Organic beet to counter cane imports?

23 March 2001

Organic beet to counter cane imports?

By FWi staff

ORGANIC sugar beet will be grown by 27 UK farmers for processing this autumn to meet growing demand.

Producers hope they will be able to win a slice of the lucrative market currently being met by fast-rising imports of organic cane sugar.

With a 55% price premium, net margin on the 327ha (808 acres) of organic sugar could be almost double that of the conventional crop.

“Demand from industrial customers is growing strongly in the UK,” says British Sugar commercial manager Simon Leeds.

“We currently ship in around 4000t from half-way across the world.”

BS will also pay for transport to its Newark factory, where a campaign within a campaign will process organic beet in November.

BS says the organic crop can give a total output of 2094/ha, compared with 1540 from a conventional crop.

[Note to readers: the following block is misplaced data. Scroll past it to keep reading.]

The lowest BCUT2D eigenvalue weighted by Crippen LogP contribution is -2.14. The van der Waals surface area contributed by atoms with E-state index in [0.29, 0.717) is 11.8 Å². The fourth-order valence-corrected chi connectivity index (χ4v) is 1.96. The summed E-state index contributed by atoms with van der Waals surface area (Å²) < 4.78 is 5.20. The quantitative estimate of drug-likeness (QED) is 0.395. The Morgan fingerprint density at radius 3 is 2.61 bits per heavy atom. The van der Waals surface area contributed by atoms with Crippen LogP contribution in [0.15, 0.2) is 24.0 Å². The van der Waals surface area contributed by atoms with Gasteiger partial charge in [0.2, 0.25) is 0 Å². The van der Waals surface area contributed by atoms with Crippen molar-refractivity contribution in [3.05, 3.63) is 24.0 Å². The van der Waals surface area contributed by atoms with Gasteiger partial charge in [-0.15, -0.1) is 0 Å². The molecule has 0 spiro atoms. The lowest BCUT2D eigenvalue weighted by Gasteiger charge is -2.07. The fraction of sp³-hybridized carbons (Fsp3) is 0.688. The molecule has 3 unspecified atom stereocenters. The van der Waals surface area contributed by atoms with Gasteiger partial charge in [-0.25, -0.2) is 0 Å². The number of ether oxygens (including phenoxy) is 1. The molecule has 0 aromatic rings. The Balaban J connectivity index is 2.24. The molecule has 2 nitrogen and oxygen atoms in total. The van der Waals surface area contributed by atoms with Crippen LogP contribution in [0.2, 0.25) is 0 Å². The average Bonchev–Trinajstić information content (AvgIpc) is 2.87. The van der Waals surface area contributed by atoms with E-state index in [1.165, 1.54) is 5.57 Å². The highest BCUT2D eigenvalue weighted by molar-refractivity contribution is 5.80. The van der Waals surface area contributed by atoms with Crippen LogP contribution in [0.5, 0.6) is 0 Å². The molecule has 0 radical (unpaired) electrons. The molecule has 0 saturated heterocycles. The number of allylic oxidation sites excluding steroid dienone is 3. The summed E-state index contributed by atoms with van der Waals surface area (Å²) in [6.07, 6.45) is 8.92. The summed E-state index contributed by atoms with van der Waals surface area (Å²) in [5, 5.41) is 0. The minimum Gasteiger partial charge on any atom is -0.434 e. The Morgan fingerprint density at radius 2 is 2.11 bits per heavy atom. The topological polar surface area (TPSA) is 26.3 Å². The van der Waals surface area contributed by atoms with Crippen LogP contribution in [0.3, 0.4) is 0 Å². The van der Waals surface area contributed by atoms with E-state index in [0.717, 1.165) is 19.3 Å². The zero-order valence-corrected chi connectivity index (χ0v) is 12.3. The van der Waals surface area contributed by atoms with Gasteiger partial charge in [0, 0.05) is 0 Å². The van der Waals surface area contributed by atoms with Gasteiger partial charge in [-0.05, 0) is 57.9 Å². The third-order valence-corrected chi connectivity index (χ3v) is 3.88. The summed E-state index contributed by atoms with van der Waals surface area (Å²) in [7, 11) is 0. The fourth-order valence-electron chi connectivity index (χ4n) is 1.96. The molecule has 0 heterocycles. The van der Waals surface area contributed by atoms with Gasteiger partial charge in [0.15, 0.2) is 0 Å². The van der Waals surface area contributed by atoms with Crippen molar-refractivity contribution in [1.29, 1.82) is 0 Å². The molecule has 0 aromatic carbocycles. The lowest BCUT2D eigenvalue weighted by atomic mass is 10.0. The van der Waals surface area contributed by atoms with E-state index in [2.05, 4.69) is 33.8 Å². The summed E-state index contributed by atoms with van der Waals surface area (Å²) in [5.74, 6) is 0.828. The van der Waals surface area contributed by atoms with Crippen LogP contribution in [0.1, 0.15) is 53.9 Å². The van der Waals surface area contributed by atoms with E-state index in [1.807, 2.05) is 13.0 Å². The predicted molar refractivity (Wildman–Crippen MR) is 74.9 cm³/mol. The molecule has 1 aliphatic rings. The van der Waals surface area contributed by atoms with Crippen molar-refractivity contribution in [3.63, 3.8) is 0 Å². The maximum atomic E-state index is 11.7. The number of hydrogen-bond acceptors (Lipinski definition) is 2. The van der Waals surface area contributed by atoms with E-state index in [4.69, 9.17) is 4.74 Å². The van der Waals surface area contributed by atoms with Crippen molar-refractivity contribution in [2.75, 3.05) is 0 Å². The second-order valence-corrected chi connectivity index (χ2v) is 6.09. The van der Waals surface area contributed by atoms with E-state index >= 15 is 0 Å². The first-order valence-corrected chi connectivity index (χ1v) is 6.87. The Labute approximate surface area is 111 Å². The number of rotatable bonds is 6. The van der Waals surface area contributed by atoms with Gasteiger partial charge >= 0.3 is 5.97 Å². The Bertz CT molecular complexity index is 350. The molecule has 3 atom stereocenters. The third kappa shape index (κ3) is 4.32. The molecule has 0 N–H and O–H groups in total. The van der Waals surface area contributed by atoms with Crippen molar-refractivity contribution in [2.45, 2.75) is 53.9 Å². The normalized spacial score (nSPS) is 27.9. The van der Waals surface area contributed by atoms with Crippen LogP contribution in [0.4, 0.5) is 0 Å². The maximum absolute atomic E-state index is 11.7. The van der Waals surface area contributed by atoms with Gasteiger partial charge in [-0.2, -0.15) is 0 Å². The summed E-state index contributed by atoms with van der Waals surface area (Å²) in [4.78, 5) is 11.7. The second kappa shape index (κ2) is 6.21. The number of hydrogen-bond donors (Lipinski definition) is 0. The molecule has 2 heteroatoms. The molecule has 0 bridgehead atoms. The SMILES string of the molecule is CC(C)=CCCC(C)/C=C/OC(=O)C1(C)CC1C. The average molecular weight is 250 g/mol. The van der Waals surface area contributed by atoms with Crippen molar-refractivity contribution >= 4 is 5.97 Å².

That assumes a yield of 44t/ha for organic and 55t/ha for conventional beet and a 55% premium, lifting the price from 28 to 47.59/adjusted tonne,

Overall this provides a net margin, excluding rent and finance, of 941.45/ha, compared with 516.15 for conventional beet.

Area is expected to double for 2002, then rise 40-50% year-on-year, accounting for several thousand hectares within a decade.

Organic contracts are in addition to existing individual quotas.

Trials funded by British Beet Research Organisation show economic returns can be achieved given good establishment on reasonably fertile sites with few soil pests.

Acceptable weed control is possible, but can be costly.

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